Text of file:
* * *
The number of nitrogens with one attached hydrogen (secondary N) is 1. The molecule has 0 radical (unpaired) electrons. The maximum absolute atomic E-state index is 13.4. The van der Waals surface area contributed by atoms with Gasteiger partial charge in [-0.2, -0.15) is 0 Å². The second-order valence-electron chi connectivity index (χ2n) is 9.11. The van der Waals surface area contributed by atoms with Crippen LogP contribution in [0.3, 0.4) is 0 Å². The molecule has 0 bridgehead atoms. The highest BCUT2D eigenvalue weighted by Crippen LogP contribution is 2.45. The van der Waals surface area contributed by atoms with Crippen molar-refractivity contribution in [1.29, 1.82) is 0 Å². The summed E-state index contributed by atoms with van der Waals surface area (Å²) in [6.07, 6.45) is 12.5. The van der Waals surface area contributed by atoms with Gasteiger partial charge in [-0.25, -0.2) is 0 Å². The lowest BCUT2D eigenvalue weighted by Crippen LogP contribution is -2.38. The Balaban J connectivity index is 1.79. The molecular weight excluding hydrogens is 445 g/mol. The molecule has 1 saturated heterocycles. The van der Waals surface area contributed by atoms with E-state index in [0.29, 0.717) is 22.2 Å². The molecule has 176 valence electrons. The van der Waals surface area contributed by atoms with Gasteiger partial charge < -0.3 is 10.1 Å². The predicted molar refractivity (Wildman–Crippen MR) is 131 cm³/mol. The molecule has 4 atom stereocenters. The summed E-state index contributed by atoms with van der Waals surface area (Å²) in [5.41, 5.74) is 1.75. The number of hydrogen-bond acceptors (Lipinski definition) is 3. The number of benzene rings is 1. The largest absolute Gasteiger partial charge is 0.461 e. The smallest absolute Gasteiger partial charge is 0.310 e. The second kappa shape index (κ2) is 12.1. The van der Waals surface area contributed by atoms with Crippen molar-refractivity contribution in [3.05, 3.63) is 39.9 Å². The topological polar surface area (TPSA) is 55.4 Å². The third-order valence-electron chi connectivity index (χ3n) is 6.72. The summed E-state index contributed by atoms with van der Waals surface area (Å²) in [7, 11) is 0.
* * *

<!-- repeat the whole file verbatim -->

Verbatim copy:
The number of nitrogens with one attached hydrogen (secondary N) is 1. The molecule has 0 radical (unpaired) electrons. The maximum absolute atomic E-state index is 13.4. The van der Waals surface area contributed by atoms with Gasteiger partial charge in [-0.2, -0.15) is 0 Å². The second-order valence-electron chi connectivity index (χ2n) is 9.11. The van der Waals surface area contributed by atoms with Crippen LogP contribution in [0.3, 0.4) is 0 Å². The molecule has 0 bridgehead atoms. The highest BCUT2D eigenvalue weighted by Crippen LogP contribution is 2.45. The van der Waals surface area contributed by atoms with Crippen molar-refractivity contribution in [1.29, 1.82) is 0 Å². The summed E-state index contributed by atoms with van der Waals surface area (Å²) in [6.07, 6.45) is 12.5. The van der Waals surface area contributed by atoms with Gasteiger partial charge in [-0.25, -0.2) is 0 Å². The lowest BCUT2D eigenvalue weighted by Crippen LogP contribution is -2.38. The Balaban J connectivity index is 1.79. The molecular weight excluding hydrogens is 445 g/mol. The molecule has 1 saturated heterocycles. The van der Waals surface area contributed by atoms with E-state index in [0.29, 0.717) is 22.2 Å². The molecule has 176 valence electrons. The van der Waals surface area contributed by atoms with Gasteiger partial charge < -0.3 is 10.1 Å². The predicted molar refractivity (Wildman–Crippen MR) is 131 cm³/mol. The molecule has 4 atom stereocenters. The summed E-state index contributed by atoms with van der Waals surface area (Å²) in [5.41, 5.74) is 1.75. The number of hydrogen-bond acceptors (Lipinski definition) is 3. The number of benzene rings is 1. The largest absolute Gasteiger partial charge is 0.461 e. The smallest absolute Gasteiger partial charge is 0.310 e. The second kappa shape index (κ2) is 12.1. The van der Waals surface area contributed by atoms with Crippen molar-refractivity contribution in [3.05, 3.63) is 39.9 Å². The topological polar surface area (TPSA) is 55.4 Å². The third-order valence-electron chi connectivity index (χ3n) is 6.72. The summed E-state index contributed by atoms with van der Waals surface area (Å²) in [7, 11) is 0.